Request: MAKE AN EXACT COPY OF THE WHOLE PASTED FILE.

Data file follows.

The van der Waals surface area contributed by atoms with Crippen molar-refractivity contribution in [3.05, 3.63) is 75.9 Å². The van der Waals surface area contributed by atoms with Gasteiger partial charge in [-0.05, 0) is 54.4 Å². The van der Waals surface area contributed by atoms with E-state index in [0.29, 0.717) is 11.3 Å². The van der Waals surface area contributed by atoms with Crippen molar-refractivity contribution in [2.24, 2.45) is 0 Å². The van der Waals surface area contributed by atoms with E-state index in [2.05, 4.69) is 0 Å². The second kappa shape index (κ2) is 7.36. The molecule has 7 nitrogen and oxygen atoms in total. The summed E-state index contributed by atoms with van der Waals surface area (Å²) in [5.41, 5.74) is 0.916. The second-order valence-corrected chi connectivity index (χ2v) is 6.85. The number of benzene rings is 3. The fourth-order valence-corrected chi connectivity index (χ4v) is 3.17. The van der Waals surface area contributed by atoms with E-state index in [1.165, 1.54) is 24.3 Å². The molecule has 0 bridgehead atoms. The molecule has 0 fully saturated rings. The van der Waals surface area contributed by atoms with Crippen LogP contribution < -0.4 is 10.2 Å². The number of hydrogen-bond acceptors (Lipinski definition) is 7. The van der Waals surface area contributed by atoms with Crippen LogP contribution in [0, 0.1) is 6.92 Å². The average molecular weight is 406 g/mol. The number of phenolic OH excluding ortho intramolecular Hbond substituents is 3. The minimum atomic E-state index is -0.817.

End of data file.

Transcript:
The van der Waals surface area contributed by atoms with Crippen molar-refractivity contribution in [3.05, 3.63) is 75.9 Å². The van der Waals surface area contributed by atoms with Gasteiger partial charge in [-0.05, 0) is 54.4 Å². The van der Waals surface area contributed by atoms with E-state index in [0.29, 0.717) is 11.3 Å². The van der Waals surface area contributed by atoms with Crippen molar-refractivity contribution in [2.24, 2.45) is 0 Å². The van der Waals surface area contributed by atoms with E-state index in [2.05, 4.69) is 0 Å². The second kappa shape index (κ2) is 7.36. The molecule has 7 nitrogen and oxygen atoms in total. The summed E-state index contributed by atoms with van der Waals surface area (Å²) in [5.41, 5.74) is 0.916. The second-order valence-corrected chi connectivity index (χ2v) is 6.85. The number of benzene rings is 3. The fourth-order valence-corrected chi connectivity index (χ4v) is 3.17. The van der Waals surface area contributed by atoms with E-state index in [1.165, 1.54) is 24.3 Å². The molecule has 0 bridgehead atoms. The molecule has 0 fully saturated rings. The van der Waals surface area contributed by atoms with Crippen LogP contribution < -0.4 is 10.2 Å². The number of hydrogen-bond acceptors (Lipinski definition) is 7. The van der Waals surface area contributed by atoms with Crippen LogP contribution in [0, 0.1) is 6.92 Å². The average molecular weight is 406 g/mol. The number of phenolic OH excluding ortho intramolecular Hbond substituents is 3. The minimum atomic E-state index is -0.817.